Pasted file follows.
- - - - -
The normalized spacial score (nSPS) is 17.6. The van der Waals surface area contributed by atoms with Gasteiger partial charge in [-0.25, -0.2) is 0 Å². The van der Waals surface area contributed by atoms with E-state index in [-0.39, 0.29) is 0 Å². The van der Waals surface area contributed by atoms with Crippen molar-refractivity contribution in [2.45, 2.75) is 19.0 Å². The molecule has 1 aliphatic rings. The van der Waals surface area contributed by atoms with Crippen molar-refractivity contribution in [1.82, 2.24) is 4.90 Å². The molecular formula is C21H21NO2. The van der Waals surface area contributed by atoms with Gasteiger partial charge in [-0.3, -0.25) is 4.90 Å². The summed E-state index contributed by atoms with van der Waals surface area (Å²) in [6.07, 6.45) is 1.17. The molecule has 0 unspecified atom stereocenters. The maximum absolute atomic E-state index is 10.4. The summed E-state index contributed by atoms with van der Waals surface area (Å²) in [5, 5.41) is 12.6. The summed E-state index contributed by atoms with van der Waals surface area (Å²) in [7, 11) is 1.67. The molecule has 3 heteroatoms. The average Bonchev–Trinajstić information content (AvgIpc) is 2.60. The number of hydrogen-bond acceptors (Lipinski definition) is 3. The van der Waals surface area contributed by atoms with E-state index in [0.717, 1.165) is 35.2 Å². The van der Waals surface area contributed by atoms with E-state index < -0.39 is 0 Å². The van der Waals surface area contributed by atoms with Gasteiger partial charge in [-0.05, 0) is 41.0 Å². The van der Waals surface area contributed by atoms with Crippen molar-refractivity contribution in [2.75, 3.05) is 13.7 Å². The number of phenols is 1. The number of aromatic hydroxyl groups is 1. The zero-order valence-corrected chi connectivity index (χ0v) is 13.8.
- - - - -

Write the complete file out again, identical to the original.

The normalized spacial score (nSPS) is 17.6. The van der Waals surface area contributed by atoms with Gasteiger partial charge in [-0.25, -0.2) is 0 Å². The van der Waals surface area contributed by atoms with E-state index in [-0.39, 0.29) is 0 Å². The van der Waals surface area contributed by atoms with Crippen molar-refractivity contribution in [2.45, 2.75) is 19.0 Å². The molecule has 1 aliphatic rings. The van der Waals surface area contributed by atoms with Crippen molar-refractivity contribution in [1.82, 2.24) is 4.90 Å². The molecular formula is C21H21NO2. The van der Waals surface area contributed by atoms with Gasteiger partial charge in [-0.3, -0.25) is 4.90 Å². The summed E-state index contributed by atoms with van der Waals surface area (Å²) in [6.07, 6.45) is 1.17. The molecule has 0 unspecified atom stereocenters. The maximum absolute atomic E-state index is 10.4. The summed E-state index contributed by atoms with van der Waals surface area (Å²) in [5, 5.41) is 12.6. The summed E-state index contributed by atoms with van der Waals surface area (Å²) in [7, 11) is 1.67. The molecule has 3 heteroatoms. The average Bonchev–Trinajstić information content (AvgIpc) is 2.60. The number of hydrogen-bond acceptors (Lipinski definition) is 3. The van der Waals surface area contributed by atoms with E-state index in [0.717, 1.165) is 35.2 Å². The van der Waals surface area contributed by atoms with E-state index < -0.39 is 0 Å². The van der Waals surface area contributed by atoms with Gasteiger partial charge in [-0.05, 0) is 41.0 Å². The van der Waals surface area contributed by atoms with Crippen molar-refractivity contribution in [2.75, 3.05) is 13.7 Å². The number of phenols is 1. The number of aromatic hydroxyl groups is 1. The zero-order valence-corrected chi connectivity index (χ0v) is 13.8.